Lukas Graham -- the funky Danish band named after its charismatic frontman -- released their sophomore self-titled album in their home country in 2015. It went on to become a hit, spending nearly 20 weeks atop the Danish album charts and spawning the international hit, "7 Years." In 2016, Lukas Graham released that breakthrough -- nicknamed the Blue Album -- in the United States, just as "7 Years" climbed toward the top of the Billboard charts. Packed with jovial doses of soulful pop/rock that recalled the catchiest of Ed Sheeran and Maroon 5, Lukas Graham also sprinkled in Ronson-esque throwback flourishes atop the classic songcraft of Billy Joel. The album's popularity derives in part to its relatability and its frontman's passion and charm. Graham's lyrics are reflective and straightforward. He's a storyteller, providing accessible snapshots of his life embellished with upbeat and soulful backing by the band, whether it's lighthearted fare like falling for a stripper on "Strip No More" or the cautionary bro-tale "Hayo." One of his best narratives, the aforementioned "7 Years," channels Graham's grief after the passing of his father in 2012 -- the same year the group began its ascent on the back of its eponymous debut -- wringing a lifetime of lessons out of four wistful minutes. His parents loom large over other tracks, like the "Hard Knock Life" ode to his Christiania upbringing on "Mama Said" and the evocative "Happy Home." Although the most emotional songs could inspire tears, they somehow provide solace and end up feeling uplifting: even on the raise-your-pint closing track, "Funeral," they manage to transform a typically somber event into a cause for celebration. "Everyone I know better be wasted...Cause the way I lived, it was amazing." The unpretentious nature of the music and Graham's laid-back attitude give each song an everyman quality, presented by a youthful, wide-eyed raconteur who has just enough life experience to speak to a wide audience. On Lukas Graham, listeners are invited to party with Graham and his boys, knocking back a few drinks, talking about life, and hugging it all out with a smile.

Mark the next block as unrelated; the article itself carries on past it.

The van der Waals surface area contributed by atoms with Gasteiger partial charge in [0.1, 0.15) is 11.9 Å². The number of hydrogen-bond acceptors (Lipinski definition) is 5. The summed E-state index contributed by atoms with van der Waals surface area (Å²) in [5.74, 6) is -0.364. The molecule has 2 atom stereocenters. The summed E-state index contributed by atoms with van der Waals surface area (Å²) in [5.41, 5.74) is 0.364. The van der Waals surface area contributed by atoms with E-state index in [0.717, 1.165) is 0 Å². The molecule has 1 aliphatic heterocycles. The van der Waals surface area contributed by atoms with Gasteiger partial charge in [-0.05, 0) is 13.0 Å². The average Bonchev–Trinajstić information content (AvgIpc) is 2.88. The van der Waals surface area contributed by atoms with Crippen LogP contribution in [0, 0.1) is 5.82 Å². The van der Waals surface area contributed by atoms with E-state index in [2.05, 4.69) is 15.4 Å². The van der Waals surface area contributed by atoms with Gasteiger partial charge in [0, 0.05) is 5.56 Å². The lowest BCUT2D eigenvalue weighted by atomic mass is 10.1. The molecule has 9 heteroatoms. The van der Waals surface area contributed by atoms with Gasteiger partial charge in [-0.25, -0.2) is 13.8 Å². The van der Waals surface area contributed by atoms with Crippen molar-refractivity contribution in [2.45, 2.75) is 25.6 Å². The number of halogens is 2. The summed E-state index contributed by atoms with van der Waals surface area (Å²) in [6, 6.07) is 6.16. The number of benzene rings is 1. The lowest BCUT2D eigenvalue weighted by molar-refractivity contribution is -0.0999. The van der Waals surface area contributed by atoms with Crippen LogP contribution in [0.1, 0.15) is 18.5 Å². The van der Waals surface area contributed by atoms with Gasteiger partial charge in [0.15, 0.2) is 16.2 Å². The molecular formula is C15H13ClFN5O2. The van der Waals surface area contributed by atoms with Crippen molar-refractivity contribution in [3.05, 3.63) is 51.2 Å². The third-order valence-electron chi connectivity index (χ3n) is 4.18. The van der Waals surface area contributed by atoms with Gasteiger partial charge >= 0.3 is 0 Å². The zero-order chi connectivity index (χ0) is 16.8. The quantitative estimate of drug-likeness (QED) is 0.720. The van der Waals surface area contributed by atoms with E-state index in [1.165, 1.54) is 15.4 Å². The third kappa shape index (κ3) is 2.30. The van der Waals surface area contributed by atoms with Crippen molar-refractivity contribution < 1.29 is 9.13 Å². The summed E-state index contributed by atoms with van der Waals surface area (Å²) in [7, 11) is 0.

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AllMusic Review by Neil Z. Yeung